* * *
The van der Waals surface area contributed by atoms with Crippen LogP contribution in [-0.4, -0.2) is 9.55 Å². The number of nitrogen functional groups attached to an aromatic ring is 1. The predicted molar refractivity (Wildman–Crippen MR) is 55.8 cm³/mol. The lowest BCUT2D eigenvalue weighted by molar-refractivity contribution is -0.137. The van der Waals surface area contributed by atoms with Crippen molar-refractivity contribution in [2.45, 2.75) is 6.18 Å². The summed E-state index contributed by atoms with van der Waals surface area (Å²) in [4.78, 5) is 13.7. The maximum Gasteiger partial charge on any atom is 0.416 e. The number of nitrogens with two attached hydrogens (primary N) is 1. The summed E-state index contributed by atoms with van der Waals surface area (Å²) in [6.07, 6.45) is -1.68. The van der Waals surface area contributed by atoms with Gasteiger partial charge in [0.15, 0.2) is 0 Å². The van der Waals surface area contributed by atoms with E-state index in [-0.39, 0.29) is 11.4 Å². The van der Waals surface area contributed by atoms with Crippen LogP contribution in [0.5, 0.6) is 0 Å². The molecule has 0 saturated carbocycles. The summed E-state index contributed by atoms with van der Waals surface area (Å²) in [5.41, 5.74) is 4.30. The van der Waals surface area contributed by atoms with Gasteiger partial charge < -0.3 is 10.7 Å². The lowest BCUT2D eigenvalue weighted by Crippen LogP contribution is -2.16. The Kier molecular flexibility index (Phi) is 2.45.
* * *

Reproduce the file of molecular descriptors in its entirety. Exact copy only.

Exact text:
The van der Waals surface area contributed by atoms with Crippen LogP contribution in [-0.4, -0.2) is 9.55 Å². The number of nitrogen functional groups attached to an aromatic ring is 1. The predicted molar refractivity (Wildman–Crippen MR) is 55.8 cm³/mol. The lowest BCUT2D eigenvalue weighted by molar-refractivity contribution is -0.137. The van der Waals surface area contributed by atoms with Crippen molar-refractivity contribution in [2.45, 2.75) is 6.18 Å². The summed E-state index contributed by atoms with van der Waals surface area (Å²) in [4.78, 5) is 13.7. The maximum Gasteiger partial charge on any atom is 0.416 e. The number of nitrogens with two attached hydrogens (primary N) is 1. The summed E-state index contributed by atoms with van der Waals surface area (Å²) in [6.07, 6.45) is -1.68. The van der Waals surface area contributed by atoms with Gasteiger partial charge in [0.15, 0.2) is 0 Å². The van der Waals surface area contributed by atoms with E-state index in [-0.39, 0.29) is 11.4 Å². The van der Waals surface area contributed by atoms with Crippen LogP contribution in [0.5, 0.6) is 0 Å². The molecule has 0 saturated carbocycles. The summed E-state index contributed by atoms with van der Waals surface area (Å²) in [5.41, 5.74) is 4.30. The van der Waals surface area contributed by atoms with Gasteiger partial charge < -0.3 is 10.7 Å². The lowest BCUT2D eigenvalue weighted by Crippen LogP contribution is -2.16. The Kier molecular flexibility index (Phi) is 2.45.